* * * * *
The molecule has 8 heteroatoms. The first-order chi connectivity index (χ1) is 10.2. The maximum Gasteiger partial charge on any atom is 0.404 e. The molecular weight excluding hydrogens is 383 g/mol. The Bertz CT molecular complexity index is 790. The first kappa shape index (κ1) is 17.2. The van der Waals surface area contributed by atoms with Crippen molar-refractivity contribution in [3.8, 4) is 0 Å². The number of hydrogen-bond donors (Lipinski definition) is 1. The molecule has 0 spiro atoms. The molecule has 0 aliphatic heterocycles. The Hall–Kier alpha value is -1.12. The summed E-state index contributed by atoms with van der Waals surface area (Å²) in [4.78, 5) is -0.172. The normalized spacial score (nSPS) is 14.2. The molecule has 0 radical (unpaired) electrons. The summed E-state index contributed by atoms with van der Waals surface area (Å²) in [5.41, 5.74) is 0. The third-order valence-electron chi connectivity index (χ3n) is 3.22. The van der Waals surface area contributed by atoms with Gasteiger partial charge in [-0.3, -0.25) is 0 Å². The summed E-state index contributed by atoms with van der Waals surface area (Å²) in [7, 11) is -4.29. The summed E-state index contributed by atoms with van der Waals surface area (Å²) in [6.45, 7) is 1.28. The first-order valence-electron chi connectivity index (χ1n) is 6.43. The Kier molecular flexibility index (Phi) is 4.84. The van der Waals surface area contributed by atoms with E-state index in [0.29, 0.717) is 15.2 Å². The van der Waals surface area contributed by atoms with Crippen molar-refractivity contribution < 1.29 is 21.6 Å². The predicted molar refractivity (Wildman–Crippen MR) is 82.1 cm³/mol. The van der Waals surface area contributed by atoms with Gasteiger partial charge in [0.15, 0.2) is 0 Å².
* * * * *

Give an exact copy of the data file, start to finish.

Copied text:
The molecule has 8 heteroatoms. The first-order chi connectivity index (χ1) is 10.2. The maximum Gasteiger partial charge on any atom is 0.404 e. The molecular weight excluding hydrogens is 383 g/mol. The Bertz CT molecular complexity index is 790. The first kappa shape index (κ1) is 17.2. The van der Waals surface area contributed by atoms with Crippen molar-refractivity contribution in [3.8, 4) is 0 Å². The number of hydrogen-bond donors (Lipinski definition) is 1. The molecule has 0 spiro atoms. The molecule has 0 aliphatic heterocycles. The Hall–Kier alpha value is -1.12. The summed E-state index contributed by atoms with van der Waals surface area (Å²) in [4.78, 5) is -0.172. The normalized spacial score (nSPS) is 14.2. The molecule has 0 radical (unpaired) electrons. The summed E-state index contributed by atoms with van der Waals surface area (Å²) in [5.41, 5.74) is 0. The third-order valence-electron chi connectivity index (χ3n) is 3.22. The van der Waals surface area contributed by atoms with Gasteiger partial charge in [-0.3, -0.25) is 0 Å². The summed E-state index contributed by atoms with van der Waals surface area (Å²) in [7, 11) is -4.29. The summed E-state index contributed by atoms with van der Waals surface area (Å²) in [6.45, 7) is 1.28. The first-order valence-electron chi connectivity index (χ1n) is 6.43. The Kier molecular flexibility index (Phi) is 4.84. The van der Waals surface area contributed by atoms with E-state index in [0.29, 0.717) is 15.2 Å². The van der Waals surface area contributed by atoms with Crippen molar-refractivity contribution < 1.29 is 21.6 Å². The predicted molar refractivity (Wildman–Crippen MR) is 82.1 cm³/mol. The van der Waals surface area contributed by atoms with Gasteiger partial charge in [0.15, 0.2) is 0 Å².